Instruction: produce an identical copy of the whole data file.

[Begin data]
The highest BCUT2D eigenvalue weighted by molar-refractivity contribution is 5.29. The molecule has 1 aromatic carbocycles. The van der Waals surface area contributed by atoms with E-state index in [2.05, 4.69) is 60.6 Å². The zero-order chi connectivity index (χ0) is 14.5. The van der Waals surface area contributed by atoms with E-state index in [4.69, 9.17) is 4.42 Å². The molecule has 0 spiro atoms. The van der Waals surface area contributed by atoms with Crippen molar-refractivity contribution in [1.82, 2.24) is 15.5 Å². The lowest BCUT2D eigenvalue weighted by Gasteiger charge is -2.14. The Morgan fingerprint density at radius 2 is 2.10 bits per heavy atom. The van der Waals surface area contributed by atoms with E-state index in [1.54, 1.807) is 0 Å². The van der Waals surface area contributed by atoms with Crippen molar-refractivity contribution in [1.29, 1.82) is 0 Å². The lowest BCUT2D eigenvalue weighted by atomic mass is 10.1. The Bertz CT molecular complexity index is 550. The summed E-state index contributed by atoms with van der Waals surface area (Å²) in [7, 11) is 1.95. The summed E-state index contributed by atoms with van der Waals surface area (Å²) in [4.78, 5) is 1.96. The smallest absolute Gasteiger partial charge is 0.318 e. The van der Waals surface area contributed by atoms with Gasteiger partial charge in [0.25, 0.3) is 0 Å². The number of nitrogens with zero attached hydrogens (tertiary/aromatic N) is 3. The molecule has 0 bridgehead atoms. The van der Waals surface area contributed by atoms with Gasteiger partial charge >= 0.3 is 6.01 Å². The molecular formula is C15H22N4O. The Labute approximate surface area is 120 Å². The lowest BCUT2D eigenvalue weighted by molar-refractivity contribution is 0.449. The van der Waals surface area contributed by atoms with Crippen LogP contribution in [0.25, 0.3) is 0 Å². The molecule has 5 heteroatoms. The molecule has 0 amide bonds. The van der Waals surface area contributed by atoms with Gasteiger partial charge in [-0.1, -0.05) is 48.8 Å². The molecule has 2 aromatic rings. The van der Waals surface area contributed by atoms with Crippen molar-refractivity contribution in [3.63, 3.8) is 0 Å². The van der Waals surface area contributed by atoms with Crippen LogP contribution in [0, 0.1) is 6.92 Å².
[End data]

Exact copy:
The highest BCUT2D eigenvalue weighted by molar-refractivity contribution is 5.29. The molecule has 1 aromatic carbocycles. The van der Waals surface area contributed by atoms with E-state index in [2.05, 4.69) is 60.6 Å². The zero-order chi connectivity index (χ0) is 14.5. The van der Waals surface area contributed by atoms with E-state index in [4.69, 9.17) is 4.42 Å². The molecule has 0 spiro atoms. The van der Waals surface area contributed by atoms with Crippen molar-refractivity contribution in [1.82, 2.24) is 15.5 Å². The lowest BCUT2D eigenvalue weighted by Gasteiger charge is -2.14. The Morgan fingerprint density at radius 2 is 2.10 bits per heavy atom. The van der Waals surface area contributed by atoms with E-state index in [1.54, 1.807) is 0 Å². The van der Waals surface area contributed by atoms with Crippen molar-refractivity contribution in [1.29, 1.82) is 0 Å². The lowest BCUT2D eigenvalue weighted by atomic mass is 10.1. The Bertz CT molecular complexity index is 550. The summed E-state index contributed by atoms with van der Waals surface area (Å²) in [7, 11) is 1.95. The summed E-state index contributed by atoms with van der Waals surface area (Å²) in [4.78, 5) is 1.96. The smallest absolute Gasteiger partial charge is 0.318 e. The van der Waals surface area contributed by atoms with Gasteiger partial charge in [0.25, 0.3) is 0 Å². The number of nitrogens with zero attached hydrogens (tertiary/aromatic N) is 3. The molecule has 0 bridgehead atoms. The van der Waals surface area contributed by atoms with Gasteiger partial charge >= 0.3 is 6.01 Å². The molecular formula is C15H22N4O. The Labute approximate surface area is 120 Å². The lowest BCUT2D eigenvalue weighted by molar-refractivity contribution is 0.449. The van der Waals surface area contributed by atoms with Crippen LogP contribution in [0.25, 0.3) is 0 Å². The molecule has 5 heteroatoms. The molecule has 0 amide bonds. The van der Waals surface area contributed by atoms with Gasteiger partial charge in [-0.1, -0.05) is 48.8 Å². The molecule has 2 aromatic rings. The van der Waals surface area contributed by atoms with Crippen molar-refractivity contribution in [3.63, 3.8) is 0 Å². The van der Waals surface area contributed by atoms with Crippen LogP contribution in [0, 0.1) is 6.92 Å².